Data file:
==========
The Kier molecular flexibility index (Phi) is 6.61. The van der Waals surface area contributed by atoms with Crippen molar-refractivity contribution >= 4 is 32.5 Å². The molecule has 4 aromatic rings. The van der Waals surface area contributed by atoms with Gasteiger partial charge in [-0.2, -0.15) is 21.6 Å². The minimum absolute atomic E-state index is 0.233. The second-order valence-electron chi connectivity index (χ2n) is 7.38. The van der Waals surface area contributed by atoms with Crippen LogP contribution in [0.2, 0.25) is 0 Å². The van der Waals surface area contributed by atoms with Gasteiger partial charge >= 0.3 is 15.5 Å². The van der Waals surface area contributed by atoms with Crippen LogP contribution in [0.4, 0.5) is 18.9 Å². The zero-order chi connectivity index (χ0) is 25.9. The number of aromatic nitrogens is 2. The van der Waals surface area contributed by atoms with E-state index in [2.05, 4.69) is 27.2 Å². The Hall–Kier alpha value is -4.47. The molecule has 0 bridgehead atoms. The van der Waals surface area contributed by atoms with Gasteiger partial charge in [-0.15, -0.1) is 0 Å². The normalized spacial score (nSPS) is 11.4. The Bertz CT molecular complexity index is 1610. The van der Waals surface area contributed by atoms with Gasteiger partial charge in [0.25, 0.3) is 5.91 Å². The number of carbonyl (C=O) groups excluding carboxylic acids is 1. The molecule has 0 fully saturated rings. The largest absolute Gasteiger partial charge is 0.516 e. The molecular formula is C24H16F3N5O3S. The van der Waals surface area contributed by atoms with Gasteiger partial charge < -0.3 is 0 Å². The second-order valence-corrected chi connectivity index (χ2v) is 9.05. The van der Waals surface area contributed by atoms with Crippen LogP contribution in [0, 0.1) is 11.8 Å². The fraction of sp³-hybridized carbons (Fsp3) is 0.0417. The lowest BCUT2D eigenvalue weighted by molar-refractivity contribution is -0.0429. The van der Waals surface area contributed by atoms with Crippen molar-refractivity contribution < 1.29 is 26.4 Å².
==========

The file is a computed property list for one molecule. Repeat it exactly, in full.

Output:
The Kier molecular flexibility index (Phi) is 6.61. The van der Waals surface area contributed by atoms with Crippen molar-refractivity contribution >= 4 is 32.5 Å². The molecule has 4 aromatic rings. The van der Waals surface area contributed by atoms with Gasteiger partial charge in [-0.2, -0.15) is 21.6 Å². The minimum absolute atomic E-state index is 0.233. The second-order valence-electron chi connectivity index (χ2n) is 7.38. The van der Waals surface area contributed by atoms with Crippen LogP contribution in [0.2, 0.25) is 0 Å². The van der Waals surface area contributed by atoms with Gasteiger partial charge >= 0.3 is 15.5 Å². The van der Waals surface area contributed by atoms with Crippen LogP contribution in [0.4, 0.5) is 18.9 Å². The zero-order chi connectivity index (χ0) is 25.9. The number of aromatic nitrogens is 2. The van der Waals surface area contributed by atoms with E-state index in [2.05, 4.69) is 27.2 Å². The Hall–Kier alpha value is -4.47. The molecule has 0 bridgehead atoms. The van der Waals surface area contributed by atoms with Gasteiger partial charge in [-0.15, -0.1) is 0 Å². The normalized spacial score (nSPS) is 11.4. The Bertz CT molecular complexity index is 1610. The van der Waals surface area contributed by atoms with Gasteiger partial charge in [0.25, 0.3) is 5.91 Å². The number of carbonyl (C=O) groups excluding carboxylic acids is 1. The molecule has 0 fully saturated rings. The largest absolute Gasteiger partial charge is 0.516 e. The molecular formula is C24H16F3N5O3S. The van der Waals surface area contributed by atoms with Gasteiger partial charge < -0.3 is 0 Å². The second-order valence-corrected chi connectivity index (χ2v) is 9.05. The van der Waals surface area contributed by atoms with Crippen LogP contribution in [0, 0.1) is 11.8 Å². The fraction of sp³-hybridized carbons (Fsp3) is 0.0417. The lowest BCUT2D eigenvalue weighted by molar-refractivity contribution is -0.0429. The van der Waals surface area contributed by atoms with Crippen molar-refractivity contribution < 1.29 is 26.4 Å².